AV Vulnerability Checker is a free program for Windows that determines whether antivirus software installed on the computer is vulnerable to exploitable constant Read-Write-Execute (RWX) addresses.
Vulnerabilities are bad, regardless whether they are found in the operating system or programs running on it. One of the worst kind affects security software, programs that are designed to protect the system from attacks.
Ensilo, the company behind the product of the same name that "offers a real-time exfiltration prevention platform against advanced targeted attacks", revealed the security vulnerability that is affecting various antivirus products in a recent blog post.
It discovered the vulnerability while investigation a collision of the company's own enSilo product with AVG antivirus software.
Vulnerable anti-virus solutions "allocate a memory page with Read, Write, Execute permissions at a constant predictable address" and for various user-mode processes including those of web browsers or Adobe Reader.
The vulnerability enables attackers to bypass certain Windows mitigations against exploits, for instance ASLR or DEP since the attacker knows where to write and run code.
The company found the vulnerability in several antivirus products including McAfee Virus Scan for Enterprise version 8.8, Kaspersky Total Security 2015 and AVG Internet Security 2015.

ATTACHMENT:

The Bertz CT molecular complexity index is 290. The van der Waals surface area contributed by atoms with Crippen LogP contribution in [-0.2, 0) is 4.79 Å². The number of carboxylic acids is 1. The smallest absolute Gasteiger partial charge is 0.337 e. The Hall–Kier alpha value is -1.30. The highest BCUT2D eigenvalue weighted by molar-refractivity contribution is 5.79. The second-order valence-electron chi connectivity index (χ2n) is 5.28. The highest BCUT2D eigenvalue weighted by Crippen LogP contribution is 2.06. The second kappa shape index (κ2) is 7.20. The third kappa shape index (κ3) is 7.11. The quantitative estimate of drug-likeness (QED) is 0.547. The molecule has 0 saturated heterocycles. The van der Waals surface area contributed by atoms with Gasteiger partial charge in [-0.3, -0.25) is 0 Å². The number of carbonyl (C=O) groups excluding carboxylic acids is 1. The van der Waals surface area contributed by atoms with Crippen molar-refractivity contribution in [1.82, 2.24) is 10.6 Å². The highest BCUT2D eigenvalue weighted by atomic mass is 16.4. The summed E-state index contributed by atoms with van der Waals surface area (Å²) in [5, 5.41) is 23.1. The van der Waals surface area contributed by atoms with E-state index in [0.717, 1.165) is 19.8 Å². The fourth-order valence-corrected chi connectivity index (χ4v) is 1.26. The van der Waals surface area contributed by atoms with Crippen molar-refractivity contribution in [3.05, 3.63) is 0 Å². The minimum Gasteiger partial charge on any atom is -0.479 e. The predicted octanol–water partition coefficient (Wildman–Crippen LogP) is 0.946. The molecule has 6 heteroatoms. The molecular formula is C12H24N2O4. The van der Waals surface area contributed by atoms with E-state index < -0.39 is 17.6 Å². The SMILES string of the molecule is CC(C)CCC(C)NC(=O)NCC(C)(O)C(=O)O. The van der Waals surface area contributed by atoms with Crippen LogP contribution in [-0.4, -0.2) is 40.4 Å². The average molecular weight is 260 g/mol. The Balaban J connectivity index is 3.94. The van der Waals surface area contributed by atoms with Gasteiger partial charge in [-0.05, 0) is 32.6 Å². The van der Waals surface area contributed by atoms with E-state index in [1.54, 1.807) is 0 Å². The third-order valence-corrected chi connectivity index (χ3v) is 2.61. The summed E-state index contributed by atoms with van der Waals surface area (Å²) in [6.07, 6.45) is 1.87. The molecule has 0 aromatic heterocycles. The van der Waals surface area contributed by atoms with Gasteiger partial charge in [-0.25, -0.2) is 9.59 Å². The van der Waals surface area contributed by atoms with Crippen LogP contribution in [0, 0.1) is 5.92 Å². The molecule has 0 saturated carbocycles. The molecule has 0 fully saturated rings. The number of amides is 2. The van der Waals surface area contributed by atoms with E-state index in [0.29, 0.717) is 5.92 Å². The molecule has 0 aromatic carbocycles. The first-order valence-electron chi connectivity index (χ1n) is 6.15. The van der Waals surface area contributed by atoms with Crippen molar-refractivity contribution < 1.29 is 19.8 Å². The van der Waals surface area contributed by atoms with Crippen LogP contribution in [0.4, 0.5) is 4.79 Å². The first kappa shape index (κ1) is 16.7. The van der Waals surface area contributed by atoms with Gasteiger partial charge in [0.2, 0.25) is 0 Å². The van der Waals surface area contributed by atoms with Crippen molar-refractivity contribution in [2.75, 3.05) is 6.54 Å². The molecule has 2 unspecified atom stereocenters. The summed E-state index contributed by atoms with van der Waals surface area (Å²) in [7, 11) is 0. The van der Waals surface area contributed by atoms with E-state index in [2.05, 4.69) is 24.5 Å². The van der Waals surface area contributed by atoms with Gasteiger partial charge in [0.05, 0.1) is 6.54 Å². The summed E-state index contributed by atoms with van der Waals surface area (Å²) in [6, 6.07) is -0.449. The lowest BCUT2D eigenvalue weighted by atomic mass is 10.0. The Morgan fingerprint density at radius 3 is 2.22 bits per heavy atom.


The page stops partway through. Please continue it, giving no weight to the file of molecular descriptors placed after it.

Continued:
Both AVG and McAfee appear to have fixed the issue in recent updates already.
Ensilo released a program for Windows that tests other antivirus solutions for the vulnerability. The tool is available on Github.
The program tests the vulnerability using web browsers on the system. For it to work, you need to have a web browser open, and close it when the program requests you to do it.
Then you need to restart the web browser and open at least two new tabs in it. The program will then check whether the vulnerability can be exploited on the system.
Any memory region that exists in both scans is likely predictable and the program indicates this by listing those addresses and processes.
What it won't do is reveal the security solution that is vulnerable to the attack. The researchers suggest that you use a debugger to find that out, but if that sounds too complicated, you may want to disable security software instead and re-run the tests to find the culprit or culprits this way.
If you find out that a product that you run is vulnerable, there is little that you can do about it. After making sure that it is up to date, you may inform the developer of the program about the vulnerability.Advertisement
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